What are the surging healthcare trends to look in 2022 in India?
Healthcare has appeared as one of India’s biggest areas, both from a revenue and employment perspective. Factors such as a growing middle class and the increasing burden of new diseases have triggered the need to expand both the quality and accessibility of medical care system.
India’s medical care sector should maintain a balance between giving world-class healthcare at high-end urban hospitals while also ensuring that the large rural populations have access to important healthcare facilities. In the past two years, the pandemic has highlighted the need to give medical care a prominence. It mainly revealed the importance of remote healthcare and digital technologies in modifying healthcare of the future.
As the healthcare sector re-discovers itself for a new digital future, here are a few main upcoming trends that we can expect:
As digitalisation and start-ups are making their entry into the healthcare space, they are bringing their deep domain understanding to innovate new business models and partnerships.
1. Merging of Healthcare and Technology:
In India too, the confluence of these sectors has a great capability to create a far more patient-centric health care model that will prioritise well-being rather than just responding to illness. This will also give push to conventional hospitals to explore new areas of healthcare, something that is already there in the urban hospitals.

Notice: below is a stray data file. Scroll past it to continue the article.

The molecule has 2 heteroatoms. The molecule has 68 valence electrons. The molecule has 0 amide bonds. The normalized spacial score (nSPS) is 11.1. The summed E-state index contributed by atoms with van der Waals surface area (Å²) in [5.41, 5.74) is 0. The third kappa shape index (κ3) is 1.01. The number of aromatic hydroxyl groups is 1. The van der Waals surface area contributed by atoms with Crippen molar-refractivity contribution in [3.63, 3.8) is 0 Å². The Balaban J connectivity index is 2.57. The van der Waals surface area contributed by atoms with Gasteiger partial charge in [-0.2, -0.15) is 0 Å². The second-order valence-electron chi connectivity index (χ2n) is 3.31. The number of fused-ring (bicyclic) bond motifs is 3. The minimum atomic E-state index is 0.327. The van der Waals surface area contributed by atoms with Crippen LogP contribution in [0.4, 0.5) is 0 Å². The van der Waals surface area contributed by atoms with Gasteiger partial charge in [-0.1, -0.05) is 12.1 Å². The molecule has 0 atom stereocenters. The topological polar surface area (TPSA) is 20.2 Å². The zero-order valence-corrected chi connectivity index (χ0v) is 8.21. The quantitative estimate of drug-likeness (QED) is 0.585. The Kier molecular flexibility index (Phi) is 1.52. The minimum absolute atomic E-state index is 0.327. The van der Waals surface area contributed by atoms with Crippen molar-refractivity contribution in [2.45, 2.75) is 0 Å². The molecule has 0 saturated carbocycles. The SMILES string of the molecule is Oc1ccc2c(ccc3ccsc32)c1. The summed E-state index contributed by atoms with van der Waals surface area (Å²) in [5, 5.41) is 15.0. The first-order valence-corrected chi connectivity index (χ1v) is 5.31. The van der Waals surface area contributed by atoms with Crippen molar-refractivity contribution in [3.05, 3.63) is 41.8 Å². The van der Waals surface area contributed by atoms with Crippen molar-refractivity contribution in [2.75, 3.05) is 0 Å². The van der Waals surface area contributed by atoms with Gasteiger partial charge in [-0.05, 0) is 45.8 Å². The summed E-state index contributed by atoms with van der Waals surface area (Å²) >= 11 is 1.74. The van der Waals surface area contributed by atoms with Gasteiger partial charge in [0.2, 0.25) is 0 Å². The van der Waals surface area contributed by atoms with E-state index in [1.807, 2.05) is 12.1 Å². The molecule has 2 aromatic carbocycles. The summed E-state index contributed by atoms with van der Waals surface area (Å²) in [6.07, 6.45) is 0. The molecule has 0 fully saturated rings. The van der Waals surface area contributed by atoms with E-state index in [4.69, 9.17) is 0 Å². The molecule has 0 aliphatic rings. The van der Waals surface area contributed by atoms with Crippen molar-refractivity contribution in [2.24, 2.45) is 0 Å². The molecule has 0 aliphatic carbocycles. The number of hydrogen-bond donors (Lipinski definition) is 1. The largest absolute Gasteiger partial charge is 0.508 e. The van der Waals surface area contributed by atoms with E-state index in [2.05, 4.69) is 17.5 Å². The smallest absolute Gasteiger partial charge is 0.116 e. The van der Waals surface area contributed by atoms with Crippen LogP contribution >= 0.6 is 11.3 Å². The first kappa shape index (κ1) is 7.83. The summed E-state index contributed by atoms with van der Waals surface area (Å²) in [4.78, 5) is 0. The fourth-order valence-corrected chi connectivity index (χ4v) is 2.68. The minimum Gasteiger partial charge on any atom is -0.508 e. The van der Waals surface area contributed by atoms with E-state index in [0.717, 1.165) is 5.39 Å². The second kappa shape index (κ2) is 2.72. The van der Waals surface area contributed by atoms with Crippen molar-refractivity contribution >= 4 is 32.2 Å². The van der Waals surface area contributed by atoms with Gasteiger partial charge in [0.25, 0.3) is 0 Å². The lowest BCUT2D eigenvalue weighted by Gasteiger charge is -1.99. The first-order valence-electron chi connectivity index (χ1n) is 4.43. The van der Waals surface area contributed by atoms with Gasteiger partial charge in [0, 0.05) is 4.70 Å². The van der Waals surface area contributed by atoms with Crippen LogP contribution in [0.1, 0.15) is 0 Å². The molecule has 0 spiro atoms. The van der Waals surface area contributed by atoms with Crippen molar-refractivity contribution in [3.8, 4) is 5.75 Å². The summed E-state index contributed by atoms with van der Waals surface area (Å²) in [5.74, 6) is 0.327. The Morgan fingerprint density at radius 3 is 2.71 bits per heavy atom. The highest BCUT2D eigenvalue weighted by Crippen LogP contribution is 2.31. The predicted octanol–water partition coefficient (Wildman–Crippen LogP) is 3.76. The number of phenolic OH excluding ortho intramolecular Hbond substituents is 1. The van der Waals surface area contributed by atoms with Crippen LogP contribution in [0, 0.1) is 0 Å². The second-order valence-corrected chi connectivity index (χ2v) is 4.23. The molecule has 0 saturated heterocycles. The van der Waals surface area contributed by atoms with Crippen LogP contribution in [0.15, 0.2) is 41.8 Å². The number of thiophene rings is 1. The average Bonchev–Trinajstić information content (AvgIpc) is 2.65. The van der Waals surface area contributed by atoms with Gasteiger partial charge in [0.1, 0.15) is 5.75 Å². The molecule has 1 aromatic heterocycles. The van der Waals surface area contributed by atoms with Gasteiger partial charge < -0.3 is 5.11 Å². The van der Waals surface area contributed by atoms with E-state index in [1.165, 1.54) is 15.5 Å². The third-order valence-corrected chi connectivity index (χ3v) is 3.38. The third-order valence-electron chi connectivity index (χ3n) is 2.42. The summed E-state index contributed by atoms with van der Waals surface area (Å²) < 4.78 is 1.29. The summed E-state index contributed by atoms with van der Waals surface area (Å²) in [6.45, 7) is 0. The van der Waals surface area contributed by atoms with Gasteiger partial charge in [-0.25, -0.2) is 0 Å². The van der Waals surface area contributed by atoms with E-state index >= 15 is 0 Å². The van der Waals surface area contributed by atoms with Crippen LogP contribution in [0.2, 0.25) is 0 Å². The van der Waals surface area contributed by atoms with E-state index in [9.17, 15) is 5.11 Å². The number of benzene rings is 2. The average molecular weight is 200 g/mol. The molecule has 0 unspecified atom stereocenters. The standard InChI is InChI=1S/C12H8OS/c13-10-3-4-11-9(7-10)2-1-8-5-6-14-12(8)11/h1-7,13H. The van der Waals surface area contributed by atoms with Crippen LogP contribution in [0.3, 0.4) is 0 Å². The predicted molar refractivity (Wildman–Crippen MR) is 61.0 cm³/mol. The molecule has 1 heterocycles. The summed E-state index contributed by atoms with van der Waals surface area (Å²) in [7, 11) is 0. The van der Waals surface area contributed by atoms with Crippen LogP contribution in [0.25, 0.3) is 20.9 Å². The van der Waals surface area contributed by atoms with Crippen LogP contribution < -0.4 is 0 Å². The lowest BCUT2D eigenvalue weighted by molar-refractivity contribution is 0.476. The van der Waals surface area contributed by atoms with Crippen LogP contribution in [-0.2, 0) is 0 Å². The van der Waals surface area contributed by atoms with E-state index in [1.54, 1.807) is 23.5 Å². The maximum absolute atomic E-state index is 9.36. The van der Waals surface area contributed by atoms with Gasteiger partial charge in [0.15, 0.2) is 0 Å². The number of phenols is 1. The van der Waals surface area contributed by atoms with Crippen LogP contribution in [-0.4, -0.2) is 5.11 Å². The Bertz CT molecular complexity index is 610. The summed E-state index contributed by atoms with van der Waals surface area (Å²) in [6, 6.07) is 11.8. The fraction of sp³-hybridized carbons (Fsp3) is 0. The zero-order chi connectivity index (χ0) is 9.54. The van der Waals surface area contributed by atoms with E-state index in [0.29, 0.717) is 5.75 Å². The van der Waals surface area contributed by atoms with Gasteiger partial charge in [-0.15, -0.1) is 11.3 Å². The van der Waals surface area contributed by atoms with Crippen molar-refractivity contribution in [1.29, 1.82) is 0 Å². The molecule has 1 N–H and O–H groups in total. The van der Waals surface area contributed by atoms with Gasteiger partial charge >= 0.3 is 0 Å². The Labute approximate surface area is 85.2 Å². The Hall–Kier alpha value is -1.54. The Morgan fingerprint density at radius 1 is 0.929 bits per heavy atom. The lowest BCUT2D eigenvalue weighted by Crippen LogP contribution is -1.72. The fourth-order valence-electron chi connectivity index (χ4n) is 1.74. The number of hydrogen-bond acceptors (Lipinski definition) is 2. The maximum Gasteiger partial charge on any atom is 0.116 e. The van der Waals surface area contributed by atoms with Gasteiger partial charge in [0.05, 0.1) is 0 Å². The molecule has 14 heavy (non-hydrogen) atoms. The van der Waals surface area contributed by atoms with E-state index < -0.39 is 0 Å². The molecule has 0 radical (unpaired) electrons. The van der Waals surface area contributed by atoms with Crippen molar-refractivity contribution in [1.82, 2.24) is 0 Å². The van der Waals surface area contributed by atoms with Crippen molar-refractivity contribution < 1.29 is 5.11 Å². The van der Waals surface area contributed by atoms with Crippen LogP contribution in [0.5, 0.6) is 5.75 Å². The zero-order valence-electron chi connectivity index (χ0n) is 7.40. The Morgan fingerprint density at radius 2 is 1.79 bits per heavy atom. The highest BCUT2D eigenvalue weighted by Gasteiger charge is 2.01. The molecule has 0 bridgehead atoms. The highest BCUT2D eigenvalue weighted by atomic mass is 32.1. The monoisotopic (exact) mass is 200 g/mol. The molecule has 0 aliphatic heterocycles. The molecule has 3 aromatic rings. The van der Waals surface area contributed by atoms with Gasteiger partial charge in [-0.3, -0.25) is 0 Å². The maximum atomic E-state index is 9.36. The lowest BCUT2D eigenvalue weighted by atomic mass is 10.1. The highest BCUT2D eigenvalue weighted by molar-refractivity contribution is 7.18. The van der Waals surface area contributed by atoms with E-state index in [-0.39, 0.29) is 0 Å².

2. Remote Healthcare:
In the latest Union 2022, the Indian finance minister announced a national tele-mental health programme that focuses to take mental healthcare services and counselling to the regions in the country, mainly rural areas that are not developed in mental healthcare infrastructure. Telemedicine is likely to play a major role in shaping India’s medical care since it addresses the issue of access to healthcare facilities in the backward areas. At the same time, it also permits medical care experts to increase their productivity..
Also, the increasing popularity of smartwatches or fitness bands permits people to play a major and continuous role in managing their own health. However, to increase its production in making healthcare personalised, efficient, cost-effective and supportive infrastructure is required.
3. Consolidating Data:
The COVID-19 has increased the requirement of error-free, real-time data and the need for a healthcare system that has technical capabilities to offer data on time. Technology has a major role to play not just in data collection, but also in organising and analysing the information. Digital tools these days can help access and analyse data and make key predictions in an unknown and messed up health surroundings. Digital technologies like AI, ML, advanced analytics, and RPA can help get actionable insights to make real-time decisions.
The Government, healthcare industry, as well as technology players should be together to make a feasible ecosystem for technology-driven healthcare system.
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